Sunny Side Up!

John Godber
The John Godber Company and Theatre Royal Wakefield
New Vic, Newcastle-under-Lyme

John Godber, Jane Thornton and Martha Godber Credit: Ant Robling
John Godber and Jane Thornton Credit: Ant Robling
Jane Thornton and Martha Godber Credit: Ant Robling

The problems presented by lockdown have been extensively catalogued over the past 18 months, although some theatre companies have actually benefited from a different way of working.

Take the Godber family. Playwright John, his wife Jane and their daughters Martha and Elizabeth were in a bubble, so they were able to work together on a new piece of work.

The result is Sunny Side Up!, a story about three people who run a struggling bed-and-breakfast on the Yorkshire coast who are hopeful that they can take advantage of the rise in popularity of the staycation.

It’s just over a year since the Stephen Joseph Theatre in Scarborough asked Godber if his family bubble would have anything to present when theatres reopened. Sunny Side Up! began in a shortened form with five performances in Scarborough which went down so well that the Godbers developed the work into a full play.

Working-class Barney and Tina along with their daughter Cath are proprietors of the Sunny Side boarding house in Sunnyside—voted the worst seaside resort in the country. When they have a cancellation, Tina invites her brother Graham, a retired university pro-vice-chancellor, and his wife Sue to stay.

If there’s one thing that Godber is known and respected for, it’s his observational comedy. Sunny Side Up! has masses of it, from the biting comments the two married couples make about how they differ in class to Cath’s failure to recognise that vegans do not eat eggs.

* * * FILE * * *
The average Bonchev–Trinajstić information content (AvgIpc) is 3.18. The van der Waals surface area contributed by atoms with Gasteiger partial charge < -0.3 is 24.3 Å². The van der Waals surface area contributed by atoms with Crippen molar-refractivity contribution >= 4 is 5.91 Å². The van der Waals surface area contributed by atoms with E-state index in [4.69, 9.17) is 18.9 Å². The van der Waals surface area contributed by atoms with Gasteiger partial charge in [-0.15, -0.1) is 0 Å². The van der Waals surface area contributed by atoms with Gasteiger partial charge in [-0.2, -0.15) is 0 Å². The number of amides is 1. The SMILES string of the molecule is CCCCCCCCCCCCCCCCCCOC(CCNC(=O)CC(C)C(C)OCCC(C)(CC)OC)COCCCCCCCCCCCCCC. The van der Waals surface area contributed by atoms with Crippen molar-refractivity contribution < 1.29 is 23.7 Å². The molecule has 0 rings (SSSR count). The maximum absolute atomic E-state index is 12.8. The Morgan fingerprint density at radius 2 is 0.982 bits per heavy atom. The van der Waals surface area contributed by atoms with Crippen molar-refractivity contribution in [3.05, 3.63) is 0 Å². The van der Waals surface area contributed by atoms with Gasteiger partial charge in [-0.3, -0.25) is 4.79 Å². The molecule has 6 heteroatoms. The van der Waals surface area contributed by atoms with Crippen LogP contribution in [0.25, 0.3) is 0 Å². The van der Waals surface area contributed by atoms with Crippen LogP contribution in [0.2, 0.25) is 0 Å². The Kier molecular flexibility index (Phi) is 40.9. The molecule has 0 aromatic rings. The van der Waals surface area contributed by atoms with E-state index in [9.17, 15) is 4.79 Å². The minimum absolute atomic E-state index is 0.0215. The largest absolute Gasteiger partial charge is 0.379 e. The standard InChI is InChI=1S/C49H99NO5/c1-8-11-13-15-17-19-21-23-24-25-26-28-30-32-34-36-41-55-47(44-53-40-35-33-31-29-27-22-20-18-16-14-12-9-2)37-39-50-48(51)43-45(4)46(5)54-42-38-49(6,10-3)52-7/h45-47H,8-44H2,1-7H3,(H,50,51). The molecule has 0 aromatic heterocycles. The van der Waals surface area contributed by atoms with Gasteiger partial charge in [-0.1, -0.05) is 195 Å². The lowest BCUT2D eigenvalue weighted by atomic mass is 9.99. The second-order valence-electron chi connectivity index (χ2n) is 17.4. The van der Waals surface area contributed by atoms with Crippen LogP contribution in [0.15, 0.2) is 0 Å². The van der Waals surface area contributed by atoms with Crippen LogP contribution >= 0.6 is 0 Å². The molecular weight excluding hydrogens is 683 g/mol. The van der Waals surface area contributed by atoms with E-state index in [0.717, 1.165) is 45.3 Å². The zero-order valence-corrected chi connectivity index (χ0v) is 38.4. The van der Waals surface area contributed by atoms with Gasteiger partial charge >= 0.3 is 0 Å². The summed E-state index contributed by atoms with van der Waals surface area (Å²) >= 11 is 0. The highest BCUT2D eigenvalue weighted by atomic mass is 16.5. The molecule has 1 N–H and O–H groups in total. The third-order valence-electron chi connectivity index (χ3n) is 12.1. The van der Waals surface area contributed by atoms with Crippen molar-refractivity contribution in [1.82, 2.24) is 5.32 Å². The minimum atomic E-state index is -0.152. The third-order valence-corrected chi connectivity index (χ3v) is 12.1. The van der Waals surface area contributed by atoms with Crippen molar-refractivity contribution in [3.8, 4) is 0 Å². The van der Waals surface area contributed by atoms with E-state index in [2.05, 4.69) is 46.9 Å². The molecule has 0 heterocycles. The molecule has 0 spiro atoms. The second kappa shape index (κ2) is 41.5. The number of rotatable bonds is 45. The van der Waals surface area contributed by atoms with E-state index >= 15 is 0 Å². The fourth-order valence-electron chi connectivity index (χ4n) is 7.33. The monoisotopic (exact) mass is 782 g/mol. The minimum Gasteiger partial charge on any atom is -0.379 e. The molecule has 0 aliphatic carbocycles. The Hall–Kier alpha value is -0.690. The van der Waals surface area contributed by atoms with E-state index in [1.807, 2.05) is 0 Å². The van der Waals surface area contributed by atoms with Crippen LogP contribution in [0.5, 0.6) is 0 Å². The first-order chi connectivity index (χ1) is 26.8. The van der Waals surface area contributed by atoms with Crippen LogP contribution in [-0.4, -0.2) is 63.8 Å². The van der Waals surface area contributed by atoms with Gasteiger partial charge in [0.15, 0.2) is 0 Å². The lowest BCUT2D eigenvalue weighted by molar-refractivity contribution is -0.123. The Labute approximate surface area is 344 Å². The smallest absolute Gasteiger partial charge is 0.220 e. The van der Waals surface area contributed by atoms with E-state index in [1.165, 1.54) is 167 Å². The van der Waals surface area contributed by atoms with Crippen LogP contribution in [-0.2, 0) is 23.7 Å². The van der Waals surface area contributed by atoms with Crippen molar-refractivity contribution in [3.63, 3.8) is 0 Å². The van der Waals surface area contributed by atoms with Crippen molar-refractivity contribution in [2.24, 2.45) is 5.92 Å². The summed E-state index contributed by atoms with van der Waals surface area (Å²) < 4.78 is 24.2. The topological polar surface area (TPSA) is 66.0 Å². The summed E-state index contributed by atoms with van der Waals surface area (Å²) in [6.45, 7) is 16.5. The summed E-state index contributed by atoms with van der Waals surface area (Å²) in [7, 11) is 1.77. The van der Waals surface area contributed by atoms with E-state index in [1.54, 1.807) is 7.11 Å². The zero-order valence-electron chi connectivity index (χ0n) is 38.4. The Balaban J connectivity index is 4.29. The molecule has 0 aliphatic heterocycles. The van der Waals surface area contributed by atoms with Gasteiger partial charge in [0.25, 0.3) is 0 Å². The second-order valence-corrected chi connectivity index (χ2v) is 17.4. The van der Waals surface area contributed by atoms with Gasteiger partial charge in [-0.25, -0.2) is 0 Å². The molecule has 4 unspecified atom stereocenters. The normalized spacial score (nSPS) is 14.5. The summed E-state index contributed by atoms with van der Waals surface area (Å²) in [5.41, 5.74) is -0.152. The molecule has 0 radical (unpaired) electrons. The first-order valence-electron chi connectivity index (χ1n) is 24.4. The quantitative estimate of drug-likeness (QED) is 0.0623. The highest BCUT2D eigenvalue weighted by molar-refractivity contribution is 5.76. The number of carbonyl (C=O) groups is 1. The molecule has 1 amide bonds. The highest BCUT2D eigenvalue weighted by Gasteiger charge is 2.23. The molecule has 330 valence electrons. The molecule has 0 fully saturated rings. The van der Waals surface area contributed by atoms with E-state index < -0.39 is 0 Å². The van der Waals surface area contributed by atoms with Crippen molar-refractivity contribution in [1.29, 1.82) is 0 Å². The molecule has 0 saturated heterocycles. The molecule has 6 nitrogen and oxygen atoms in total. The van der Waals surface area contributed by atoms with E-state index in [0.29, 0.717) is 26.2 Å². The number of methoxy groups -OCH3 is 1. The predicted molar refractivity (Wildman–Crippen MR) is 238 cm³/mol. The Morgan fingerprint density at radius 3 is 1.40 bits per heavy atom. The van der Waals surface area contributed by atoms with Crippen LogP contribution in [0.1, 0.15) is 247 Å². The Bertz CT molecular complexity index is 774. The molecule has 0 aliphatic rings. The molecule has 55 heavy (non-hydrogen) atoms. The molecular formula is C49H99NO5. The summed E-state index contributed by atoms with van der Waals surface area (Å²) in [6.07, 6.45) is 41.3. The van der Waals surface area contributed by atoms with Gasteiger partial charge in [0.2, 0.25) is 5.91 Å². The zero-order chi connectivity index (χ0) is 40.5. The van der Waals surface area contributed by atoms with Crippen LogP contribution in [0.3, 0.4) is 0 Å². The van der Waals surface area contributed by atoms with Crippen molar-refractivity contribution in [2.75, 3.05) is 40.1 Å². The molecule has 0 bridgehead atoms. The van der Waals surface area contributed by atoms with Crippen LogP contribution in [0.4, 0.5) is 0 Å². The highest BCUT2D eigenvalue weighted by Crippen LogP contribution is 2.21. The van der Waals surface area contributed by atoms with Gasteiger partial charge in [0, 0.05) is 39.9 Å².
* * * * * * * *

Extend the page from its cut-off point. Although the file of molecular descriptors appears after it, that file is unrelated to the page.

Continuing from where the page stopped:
Godber has written more than 60 plays and has directed a good number of them. Sunny Side Up! gives him the opportunity to show off his acting prowess too.

As Barney, he is totally comfortable as the down-to-earth Yorkshireman who is easily riled when things don’t go as expected. He wishes people would stay at home rather than visiting Sunny Side but still send him the money. Godber also fits neatly into the role of Graham, the snobbish professor who has been forced to spend time at Sunny Side despite his misgivings.

Godber’s wife, using her stage name of Jane Thornton, is commendable as long-serving Tina, who struggles to keep Barney in check, and Sue who has sung at Covent Garden yet delights in performing karaoke at the local pub.

The revelation of the evening is Martha Godber. She comes over as slightly uncaring as Cath, does not look out of place playing a 90-year-old and excels as Kelly. She is the uninhibited young woman who cannot afford anywhere else for her holiday and does not hold back on making her feelings known, even to strangers.

An altercation between Kelly and Graham is especially poignant as she berates him for aspiring to achieve a higher class status and ignoring those who are unable to shake off their roots. It is the only time that Godber gets political during the play.

There are few things better than hearing an audience guffawing and that was clearly evident at the New Vic on the night I attended. They particularly enjoyed a scene in which Graham is left wheezing and incapacitated after making his way up a huge number of stairs to his bedroom in the attic.

It is obvious that the Godbers worked extremely hard on Sunny Side Up!, rehearsing and refining it so that the timing is immaculate.

These days all some people want from the theatre is a good night’s entertainment with plenty of laughs. Sunny Side Up! satisfies that on all counts.

Reviewer: Steve Orme

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